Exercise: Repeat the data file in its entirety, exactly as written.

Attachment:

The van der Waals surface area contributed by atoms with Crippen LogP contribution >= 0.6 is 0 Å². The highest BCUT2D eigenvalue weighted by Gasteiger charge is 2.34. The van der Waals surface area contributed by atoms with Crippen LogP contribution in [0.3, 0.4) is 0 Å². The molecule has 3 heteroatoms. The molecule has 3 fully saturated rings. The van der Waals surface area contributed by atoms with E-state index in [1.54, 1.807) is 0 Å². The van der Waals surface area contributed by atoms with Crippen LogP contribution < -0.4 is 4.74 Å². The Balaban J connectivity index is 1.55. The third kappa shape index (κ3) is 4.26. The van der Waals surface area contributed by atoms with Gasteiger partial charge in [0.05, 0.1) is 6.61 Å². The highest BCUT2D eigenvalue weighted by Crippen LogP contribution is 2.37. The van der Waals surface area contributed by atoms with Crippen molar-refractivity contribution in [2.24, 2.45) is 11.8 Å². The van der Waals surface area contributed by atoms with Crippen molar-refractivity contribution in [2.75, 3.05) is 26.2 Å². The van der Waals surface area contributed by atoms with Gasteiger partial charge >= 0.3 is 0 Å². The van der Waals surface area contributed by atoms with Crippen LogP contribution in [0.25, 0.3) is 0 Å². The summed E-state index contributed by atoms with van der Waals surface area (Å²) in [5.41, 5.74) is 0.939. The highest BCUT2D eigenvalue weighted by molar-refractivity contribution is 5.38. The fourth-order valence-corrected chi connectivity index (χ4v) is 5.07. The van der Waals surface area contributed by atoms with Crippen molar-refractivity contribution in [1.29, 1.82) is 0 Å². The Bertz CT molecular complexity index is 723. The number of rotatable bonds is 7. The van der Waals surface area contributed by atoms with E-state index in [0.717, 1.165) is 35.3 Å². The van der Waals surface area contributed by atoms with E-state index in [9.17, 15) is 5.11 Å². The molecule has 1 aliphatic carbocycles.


The van der Waals surface area contributed by atoms with Crippen LogP contribution >= 0.6 is 0 Å². The highest BCUT2D eigenvalue weighted by Gasteiger charge is 2.34. The van der Waals surface area contributed by atoms with Crippen LogP contribution in [0.3, 0.4) is 0 Å². The molecule has 3 heteroatoms. The molecule has 3 fully saturated rings. The van der Waals surface area contributed by atoms with E-state index in [1.54, 1.807) is 0 Å². The van der Waals surface area contributed by atoms with Crippen LogP contribution < -0.4 is 4.74 Å². The Balaban J connectivity index is 1.55. The third kappa shape index (κ3) is 4.26. The van der Waals surface area contributed by atoms with Gasteiger partial charge in [0.05, 0.1) is 6.61 Å². The highest BCUT2D eigenvalue weighted by Crippen LogP contribution is 2.37. The van der Waals surface area contributed by atoms with Crippen molar-refractivity contribution in [2.24, 2.45) is 11.8 Å². The van der Waals surface area contributed by atoms with Crippen molar-refractivity contribution in [2.75, 3.05) is 26.2 Å². The van der Waals surface area contributed by atoms with Gasteiger partial charge >= 0.3 is 0 Å². The van der Waals surface area contributed by atoms with Crippen LogP contribution in [0.25, 0.3) is 0 Å². The summed E-state index contributed by atoms with van der Waals surface area (Å²) in [5.41, 5.74) is 0.939. The highest BCUT2D eigenvalue weighted by molar-refractivity contribution is 5.38. The fourth-order valence-corrected chi connectivity index (χ4v) is 5.07. The van der Waals surface area contributed by atoms with Crippen molar-refractivity contribution in [1.29, 1.82) is 0 Å². The Bertz CT molecular complexity index is 723. The number of rotatable bonds is 7. The van der Waals surface area contributed by atoms with E-state index in [0.717, 1.165) is 35.3 Å². The van der Waals surface area contributed by atoms with E-state index in [9.17, 15) is 5.11 Å². The molecule has 1 aliphatic carbocycles.